Hydraulic pumps on mobile equipment generally are driven by an engine either through a drive box mounted to the engine's flywheel, through a power takeoff (PTO) from the vehicle's geared transmission, or even through the engine's own belt drive. In all of these cases, the pump runs whenever the engine does, whether hydraulic power is needed or not. This condition not only causes unnecessary wear on the pump, but increases fuel consumption.
To eliminate this drain on fuel and pump life, a clutch can be installed between the pump and its mechanical power source. The clutch is normally inactive, to prevent the hydraulic pump from rotating. However, when hydraulic power is called for, actuating the clutch allows the pump to power the hydraulic system. These clutches can be actuated electrically, pneumatically, hydraulically, or mechanically, or by a combination of these methods.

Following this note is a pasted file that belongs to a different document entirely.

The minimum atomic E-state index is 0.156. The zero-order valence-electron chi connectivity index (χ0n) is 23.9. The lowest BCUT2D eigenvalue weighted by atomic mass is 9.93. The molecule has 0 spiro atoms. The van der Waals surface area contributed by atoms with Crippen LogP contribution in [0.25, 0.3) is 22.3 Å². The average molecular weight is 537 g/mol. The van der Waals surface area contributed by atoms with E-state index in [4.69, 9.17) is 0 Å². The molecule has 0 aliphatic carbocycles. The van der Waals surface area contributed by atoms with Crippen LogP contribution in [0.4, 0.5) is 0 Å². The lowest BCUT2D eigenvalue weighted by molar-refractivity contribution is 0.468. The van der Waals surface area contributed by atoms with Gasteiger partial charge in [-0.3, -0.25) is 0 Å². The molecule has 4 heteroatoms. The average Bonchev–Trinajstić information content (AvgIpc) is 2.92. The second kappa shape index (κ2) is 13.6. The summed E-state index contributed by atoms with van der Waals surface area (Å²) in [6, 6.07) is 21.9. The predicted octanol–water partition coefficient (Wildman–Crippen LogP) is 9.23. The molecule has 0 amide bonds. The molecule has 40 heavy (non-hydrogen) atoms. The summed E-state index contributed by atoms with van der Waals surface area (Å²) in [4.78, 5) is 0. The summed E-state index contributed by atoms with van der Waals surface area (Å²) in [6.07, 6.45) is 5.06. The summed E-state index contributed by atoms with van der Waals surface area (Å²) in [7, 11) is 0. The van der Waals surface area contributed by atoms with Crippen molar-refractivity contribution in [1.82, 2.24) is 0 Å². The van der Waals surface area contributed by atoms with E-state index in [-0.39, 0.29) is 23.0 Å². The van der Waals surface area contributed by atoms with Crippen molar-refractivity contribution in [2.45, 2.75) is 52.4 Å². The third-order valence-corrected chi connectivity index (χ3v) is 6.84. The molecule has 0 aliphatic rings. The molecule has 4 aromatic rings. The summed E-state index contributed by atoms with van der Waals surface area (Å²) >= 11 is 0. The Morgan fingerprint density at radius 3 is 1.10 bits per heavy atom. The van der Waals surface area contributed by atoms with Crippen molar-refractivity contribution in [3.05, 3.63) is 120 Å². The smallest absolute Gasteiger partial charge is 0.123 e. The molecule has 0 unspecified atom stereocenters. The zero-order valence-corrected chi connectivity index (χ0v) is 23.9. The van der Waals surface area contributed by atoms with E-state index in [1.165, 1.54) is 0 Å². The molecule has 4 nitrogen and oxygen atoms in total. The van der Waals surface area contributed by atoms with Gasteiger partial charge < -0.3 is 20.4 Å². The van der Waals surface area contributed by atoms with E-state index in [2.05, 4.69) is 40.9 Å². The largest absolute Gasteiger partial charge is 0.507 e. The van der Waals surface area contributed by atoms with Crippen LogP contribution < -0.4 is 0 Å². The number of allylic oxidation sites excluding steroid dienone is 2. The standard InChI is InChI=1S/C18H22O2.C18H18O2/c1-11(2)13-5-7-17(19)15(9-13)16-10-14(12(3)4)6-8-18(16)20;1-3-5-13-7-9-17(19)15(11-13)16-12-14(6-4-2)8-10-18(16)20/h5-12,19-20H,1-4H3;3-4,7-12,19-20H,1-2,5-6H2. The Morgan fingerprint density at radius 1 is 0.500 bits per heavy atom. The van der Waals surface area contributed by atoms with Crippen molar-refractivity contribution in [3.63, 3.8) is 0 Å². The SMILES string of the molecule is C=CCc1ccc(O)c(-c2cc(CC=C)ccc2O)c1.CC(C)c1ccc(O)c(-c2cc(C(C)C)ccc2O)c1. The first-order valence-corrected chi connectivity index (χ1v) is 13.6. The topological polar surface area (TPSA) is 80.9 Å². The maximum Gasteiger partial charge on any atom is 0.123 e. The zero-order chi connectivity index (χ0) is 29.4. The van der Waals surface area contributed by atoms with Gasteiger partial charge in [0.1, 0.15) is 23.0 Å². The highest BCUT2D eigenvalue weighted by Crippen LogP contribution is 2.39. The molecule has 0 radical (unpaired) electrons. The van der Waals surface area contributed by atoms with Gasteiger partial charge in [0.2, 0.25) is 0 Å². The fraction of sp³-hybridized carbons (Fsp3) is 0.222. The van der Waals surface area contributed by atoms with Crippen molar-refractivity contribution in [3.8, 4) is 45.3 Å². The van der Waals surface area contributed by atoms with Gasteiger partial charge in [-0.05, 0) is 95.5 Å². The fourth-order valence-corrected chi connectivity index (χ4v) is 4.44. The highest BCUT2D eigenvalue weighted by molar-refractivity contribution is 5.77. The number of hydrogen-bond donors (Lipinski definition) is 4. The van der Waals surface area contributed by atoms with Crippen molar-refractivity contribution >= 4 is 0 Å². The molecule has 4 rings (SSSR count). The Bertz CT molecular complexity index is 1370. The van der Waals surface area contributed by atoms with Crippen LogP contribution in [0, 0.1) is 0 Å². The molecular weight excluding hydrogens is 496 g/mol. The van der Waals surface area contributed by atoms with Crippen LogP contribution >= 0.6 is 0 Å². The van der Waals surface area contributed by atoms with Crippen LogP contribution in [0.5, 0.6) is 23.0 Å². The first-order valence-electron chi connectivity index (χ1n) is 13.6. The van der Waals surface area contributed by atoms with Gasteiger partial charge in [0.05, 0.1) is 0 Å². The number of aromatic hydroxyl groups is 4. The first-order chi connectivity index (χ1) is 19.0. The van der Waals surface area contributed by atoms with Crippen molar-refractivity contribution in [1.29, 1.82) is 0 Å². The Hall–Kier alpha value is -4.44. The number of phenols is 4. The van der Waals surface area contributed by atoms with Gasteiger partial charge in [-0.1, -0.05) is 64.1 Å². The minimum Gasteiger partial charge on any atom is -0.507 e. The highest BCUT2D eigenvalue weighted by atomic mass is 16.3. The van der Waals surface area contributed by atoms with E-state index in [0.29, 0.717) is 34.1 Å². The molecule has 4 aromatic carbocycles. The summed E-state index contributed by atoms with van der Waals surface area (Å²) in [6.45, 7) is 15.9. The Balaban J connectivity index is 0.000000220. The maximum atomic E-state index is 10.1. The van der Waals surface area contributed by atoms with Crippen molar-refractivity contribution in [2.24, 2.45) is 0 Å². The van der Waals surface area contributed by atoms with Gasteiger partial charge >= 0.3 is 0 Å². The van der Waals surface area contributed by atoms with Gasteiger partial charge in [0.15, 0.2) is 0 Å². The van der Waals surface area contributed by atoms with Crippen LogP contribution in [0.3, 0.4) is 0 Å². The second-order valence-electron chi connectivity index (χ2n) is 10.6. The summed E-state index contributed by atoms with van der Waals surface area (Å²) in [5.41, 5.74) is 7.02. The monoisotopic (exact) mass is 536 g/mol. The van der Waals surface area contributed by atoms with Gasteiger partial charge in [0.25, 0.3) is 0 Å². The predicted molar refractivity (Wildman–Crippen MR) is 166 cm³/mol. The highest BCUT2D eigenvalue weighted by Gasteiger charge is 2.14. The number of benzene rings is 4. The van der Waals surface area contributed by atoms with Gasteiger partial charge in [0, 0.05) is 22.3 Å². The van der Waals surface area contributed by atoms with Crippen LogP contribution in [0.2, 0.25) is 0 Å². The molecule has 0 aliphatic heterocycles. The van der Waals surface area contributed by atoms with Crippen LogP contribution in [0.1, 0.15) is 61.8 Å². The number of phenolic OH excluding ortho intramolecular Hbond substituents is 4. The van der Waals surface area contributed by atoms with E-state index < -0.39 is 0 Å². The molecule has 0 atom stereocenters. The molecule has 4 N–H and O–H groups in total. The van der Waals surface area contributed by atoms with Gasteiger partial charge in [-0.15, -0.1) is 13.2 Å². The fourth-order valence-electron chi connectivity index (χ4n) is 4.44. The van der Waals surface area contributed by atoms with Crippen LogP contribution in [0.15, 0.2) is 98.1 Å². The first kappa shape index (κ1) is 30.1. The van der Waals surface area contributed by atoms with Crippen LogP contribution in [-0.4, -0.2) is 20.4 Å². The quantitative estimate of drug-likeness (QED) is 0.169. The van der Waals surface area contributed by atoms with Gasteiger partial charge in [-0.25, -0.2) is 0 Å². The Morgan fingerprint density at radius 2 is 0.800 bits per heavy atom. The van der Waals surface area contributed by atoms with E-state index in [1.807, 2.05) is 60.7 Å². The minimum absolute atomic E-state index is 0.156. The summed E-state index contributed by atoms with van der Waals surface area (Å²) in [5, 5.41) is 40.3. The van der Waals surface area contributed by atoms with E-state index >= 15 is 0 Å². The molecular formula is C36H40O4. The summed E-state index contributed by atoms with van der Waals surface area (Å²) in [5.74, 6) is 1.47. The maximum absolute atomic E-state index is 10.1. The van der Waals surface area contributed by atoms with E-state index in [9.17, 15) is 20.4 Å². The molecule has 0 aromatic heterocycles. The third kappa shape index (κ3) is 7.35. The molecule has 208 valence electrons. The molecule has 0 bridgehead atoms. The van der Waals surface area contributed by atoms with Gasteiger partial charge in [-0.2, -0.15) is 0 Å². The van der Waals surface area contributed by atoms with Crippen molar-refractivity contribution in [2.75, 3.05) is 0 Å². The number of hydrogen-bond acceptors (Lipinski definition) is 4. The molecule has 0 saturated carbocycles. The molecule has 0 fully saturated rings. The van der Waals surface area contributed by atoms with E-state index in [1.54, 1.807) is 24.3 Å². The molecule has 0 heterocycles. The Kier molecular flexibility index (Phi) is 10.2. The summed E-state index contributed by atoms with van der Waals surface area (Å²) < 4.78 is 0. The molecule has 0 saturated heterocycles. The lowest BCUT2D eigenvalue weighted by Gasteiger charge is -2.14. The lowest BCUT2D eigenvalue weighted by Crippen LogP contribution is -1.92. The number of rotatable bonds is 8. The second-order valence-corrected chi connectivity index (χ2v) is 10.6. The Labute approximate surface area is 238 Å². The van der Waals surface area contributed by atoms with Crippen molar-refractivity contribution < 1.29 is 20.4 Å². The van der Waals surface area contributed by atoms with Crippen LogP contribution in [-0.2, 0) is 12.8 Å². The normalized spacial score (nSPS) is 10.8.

Electromagnetic clutches from Ogura Industrial Corp., Somerset, N.J., provide quick and easy engagement and disengagement of hydraulic pumps and other attachments driven by a gas or diesel engine. Maximum torque ratings are 100 to 1500 lb-ft. Large bearings and a one-piece bi-directional spring help the clutch withstand heavy vibration. Multiple disk units are also available for mounting inside gearboxes in an oil bath environment and can generate torque in excess of 12,000 lb-ft.